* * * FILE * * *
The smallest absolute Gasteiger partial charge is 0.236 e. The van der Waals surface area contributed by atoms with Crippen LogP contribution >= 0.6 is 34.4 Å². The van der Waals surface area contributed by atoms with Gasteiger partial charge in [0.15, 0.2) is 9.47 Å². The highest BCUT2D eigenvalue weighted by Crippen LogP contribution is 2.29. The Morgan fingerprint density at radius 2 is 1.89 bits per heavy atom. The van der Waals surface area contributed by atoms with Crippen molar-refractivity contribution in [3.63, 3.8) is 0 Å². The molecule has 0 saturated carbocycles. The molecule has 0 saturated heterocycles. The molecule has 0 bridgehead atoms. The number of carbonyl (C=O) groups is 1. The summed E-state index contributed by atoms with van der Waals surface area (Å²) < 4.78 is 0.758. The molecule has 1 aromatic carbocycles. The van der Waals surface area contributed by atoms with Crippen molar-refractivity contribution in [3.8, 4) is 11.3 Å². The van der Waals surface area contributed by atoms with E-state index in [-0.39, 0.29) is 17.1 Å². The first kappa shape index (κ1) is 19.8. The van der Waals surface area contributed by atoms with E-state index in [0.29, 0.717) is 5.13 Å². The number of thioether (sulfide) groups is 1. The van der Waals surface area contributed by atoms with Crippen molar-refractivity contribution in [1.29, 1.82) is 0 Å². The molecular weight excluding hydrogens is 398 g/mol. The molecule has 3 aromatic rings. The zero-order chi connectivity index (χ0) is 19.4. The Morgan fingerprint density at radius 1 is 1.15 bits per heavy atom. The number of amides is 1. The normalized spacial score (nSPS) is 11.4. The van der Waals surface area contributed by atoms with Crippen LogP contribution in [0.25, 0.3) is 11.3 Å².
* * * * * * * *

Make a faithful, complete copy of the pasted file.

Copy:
The smallest absolute Gasteiger partial charge is 0.236 e. The van der Waals surface area contributed by atoms with Crippen LogP contribution >= 0.6 is 34.4 Å². The van der Waals surface area contributed by atoms with Gasteiger partial charge in [0.15, 0.2) is 9.47 Å². The highest BCUT2D eigenvalue weighted by Crippen LogP contribution is 2.29. The Morgan fingerprint density at radius 2 is 1.89 bits per heavy atom. The van der Waals surface area contributed by atoms with Crippen molar-refractivity contribution in [3.63, 3.8) is 0 Å². The molecule has 0 saturated carbocycles. The molecule has 0 saturated heterocycles. The molecule has 0 bridgehead atoms. The number of carbonyl (C=O) groups is 1. The summed E-state index contributed by atoms with van der Waals surface area (Å²) < 4.78 is 0.758. The molecule has 1 aromatic carbocycles. The van der Waals surface area contributed by atoms with Crippen molar-refractivity contribution in [3.8, 4) is 11.3 Å². The van der Waals surface area contributed by atoms with E-state index in [-0.39, 0.29) is 17.1 Å². The first kappa shape index (κ1) is 19.8. The van der Waals surface area contributed by atoms with E-state index in [0.29, 0.717) is 5.13 Å². The number of thioether (sulfide) groups is 1. The van der Waals surface area contributed by atoms with Crippen molar-refractivity contribution in [1.29, 1.82) is 0 Å². The molecular weight excluding hydrogens is 398 g/mol. The molecule has 3 aromatic rings. The zero-order chi connectivity index (χ0) is 19.4. The Morgan fingerprint density at radius 1 is 1.15 bits per heavy atom. The number of amides is 1. The normalized spacial score (nSPS) is 11.4. The van der Waals surface area contributed by atoms with Crippen LogP contribution in [0.25, 0.3) is 11.3 Å².